What I despise about all this is the contempt, and disrespect, that Nick Spencer shows towards the fans of Captain America. Marvel as well, of course, but he's the writer. This is on his shoulders.
There is a thing, in fan fiction, where writers will break the canon sideways for the sake of a story. This is dangerous because the fans, the audience, have expectations that the canon will be followed, and a major break is often more than they're willing to accept. If the writer is going to go there, then they're asking for a degree of trust. "Read this," they say. "I know it doesn't look good now, but I promise you, it'll be worth it. You just have to trust me."
That trust doesn't come easy. It has to be earned. Write the story well, prove you know what you're doing, and most importantly, be humble in response to the fandom's concerns, and you get even more leeway the next time around. And the gods alone help you if you don't respect it, if you think it's a given. A fan fiction community will turn on a writer who abuses their trust, or treats their concerns with contempt, in a heartbeat.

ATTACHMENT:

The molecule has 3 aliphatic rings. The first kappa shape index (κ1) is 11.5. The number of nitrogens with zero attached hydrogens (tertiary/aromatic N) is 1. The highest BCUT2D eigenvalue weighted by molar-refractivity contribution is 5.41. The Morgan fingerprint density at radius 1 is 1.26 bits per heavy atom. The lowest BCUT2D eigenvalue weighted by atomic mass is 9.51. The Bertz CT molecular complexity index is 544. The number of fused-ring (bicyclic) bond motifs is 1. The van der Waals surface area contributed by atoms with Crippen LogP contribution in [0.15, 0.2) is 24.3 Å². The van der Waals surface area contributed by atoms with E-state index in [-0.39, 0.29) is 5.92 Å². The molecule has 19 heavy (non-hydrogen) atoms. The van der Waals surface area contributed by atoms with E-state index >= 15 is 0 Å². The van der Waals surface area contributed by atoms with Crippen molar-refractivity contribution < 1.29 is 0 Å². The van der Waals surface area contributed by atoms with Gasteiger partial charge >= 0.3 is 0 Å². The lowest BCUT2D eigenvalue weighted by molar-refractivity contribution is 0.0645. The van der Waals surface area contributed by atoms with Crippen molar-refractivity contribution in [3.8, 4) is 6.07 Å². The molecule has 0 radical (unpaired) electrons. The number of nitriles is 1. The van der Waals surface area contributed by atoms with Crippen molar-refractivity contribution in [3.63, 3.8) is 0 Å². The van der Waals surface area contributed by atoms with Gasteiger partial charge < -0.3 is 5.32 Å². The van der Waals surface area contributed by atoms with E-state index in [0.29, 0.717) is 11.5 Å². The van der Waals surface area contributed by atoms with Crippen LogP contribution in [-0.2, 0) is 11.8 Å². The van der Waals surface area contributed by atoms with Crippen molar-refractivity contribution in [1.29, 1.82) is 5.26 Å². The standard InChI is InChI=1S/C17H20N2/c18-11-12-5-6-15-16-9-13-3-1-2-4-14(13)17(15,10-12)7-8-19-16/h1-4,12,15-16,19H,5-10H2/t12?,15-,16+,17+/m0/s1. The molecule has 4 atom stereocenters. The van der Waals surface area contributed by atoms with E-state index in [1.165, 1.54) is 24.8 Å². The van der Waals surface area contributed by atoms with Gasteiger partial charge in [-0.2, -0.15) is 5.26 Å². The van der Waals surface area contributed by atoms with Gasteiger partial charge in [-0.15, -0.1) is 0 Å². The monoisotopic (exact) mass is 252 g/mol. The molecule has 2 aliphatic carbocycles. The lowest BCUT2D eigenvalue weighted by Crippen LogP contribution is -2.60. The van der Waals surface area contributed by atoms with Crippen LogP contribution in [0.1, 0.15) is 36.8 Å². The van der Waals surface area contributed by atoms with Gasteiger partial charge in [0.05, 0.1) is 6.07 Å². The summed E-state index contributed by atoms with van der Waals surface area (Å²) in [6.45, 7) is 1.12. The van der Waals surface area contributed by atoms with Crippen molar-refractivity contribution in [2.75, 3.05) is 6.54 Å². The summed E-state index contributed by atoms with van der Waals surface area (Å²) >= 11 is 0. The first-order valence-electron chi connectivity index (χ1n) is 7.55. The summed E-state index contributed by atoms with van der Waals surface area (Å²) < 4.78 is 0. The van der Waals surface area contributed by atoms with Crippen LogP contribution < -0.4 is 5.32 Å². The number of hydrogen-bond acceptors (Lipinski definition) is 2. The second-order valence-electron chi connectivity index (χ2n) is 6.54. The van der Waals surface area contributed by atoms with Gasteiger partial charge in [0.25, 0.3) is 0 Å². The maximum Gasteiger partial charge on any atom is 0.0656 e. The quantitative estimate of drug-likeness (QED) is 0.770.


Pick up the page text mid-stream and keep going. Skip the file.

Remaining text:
Much of comics is paid fan fiction, at this point. Maybe, just maybe, I could accept that this could be a story worth telling; that it's highlighting a greater truth, that America has always had a core of racism, and pretending it was somehow pure and just is a lie. But Spencer is showing that he hasn't got the chops or the attitude to pull it off. He's treated the audience badly, he's earned nothing, and he's like every other butt-hurt writer I've seen who gets flamed to hell and back for their arrogance. All signs point to this being a bullshit hack job to drum up comic sales. Whatever worth it holds is more than likely accidental.
Honestly, I don't know if I even have a conclusion. I'm just pissed off. It's one thing to punch down, when you're telling a story, but it's something else to completely shatter the fans' trust, spit on their love for a character, and mock them for being angry about it.
It's cruel and asinine. It shows that a writer is unworthy of the audience they've been given.